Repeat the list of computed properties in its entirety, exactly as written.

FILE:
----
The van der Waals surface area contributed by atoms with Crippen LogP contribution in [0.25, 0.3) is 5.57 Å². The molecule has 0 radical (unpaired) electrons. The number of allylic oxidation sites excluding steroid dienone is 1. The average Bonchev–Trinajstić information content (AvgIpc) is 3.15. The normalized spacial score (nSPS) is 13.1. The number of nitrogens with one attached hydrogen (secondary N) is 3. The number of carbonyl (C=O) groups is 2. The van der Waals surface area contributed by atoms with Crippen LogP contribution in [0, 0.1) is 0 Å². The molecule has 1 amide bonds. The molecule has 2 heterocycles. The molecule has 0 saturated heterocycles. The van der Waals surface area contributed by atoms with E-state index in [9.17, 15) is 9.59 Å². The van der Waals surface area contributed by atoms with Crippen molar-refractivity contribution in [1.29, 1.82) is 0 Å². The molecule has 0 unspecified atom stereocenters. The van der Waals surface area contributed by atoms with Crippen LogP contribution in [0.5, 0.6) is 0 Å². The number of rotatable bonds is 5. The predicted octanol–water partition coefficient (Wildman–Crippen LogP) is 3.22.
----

The van der Waals surface area contributed by atoms with Crippen LogP contribution in [0.25, 0.3) is 5.57 Å². The molecule has 0 radical (unpaired) electrons. The number of allylic oxidation sites excluding steroid dienone is 1. The average Bonchev–Trinajstić information content (AvgIpc) is 3.15. The normalized spacial score (nSPS) is 13.1. The number of nitrogens with one attached hydrogen (secondary N) is 3. The number of carbonyl (C=O) groups is 2. The van der Waals surface area contributed by atoms with Crippen LogP contribution in [0, 0.1) is 0 Å². The molecule has 1 amide bonds. The molecule has 2 heterocycles. The molecule has 0 saturated heterocycles. The van der Waals surface area contributed by atoms with E-state index in [9.17, 15) is 9.59 Å². The van der Waals surface area contributed by atoms with Crippen molar-refractivity contribution in [1.29, 1.82) is 0 Å². The molecule has 0 unspecified atom stereocenters. The van der Waals surface area contributed by atoms with Crippen LogP contribution in [0.5, 0.6) is 0 Å². The number of rotatable bonds is 5. The predicted octanol–water partition coefficient (Wildman–Crippen LogP) is 3.22.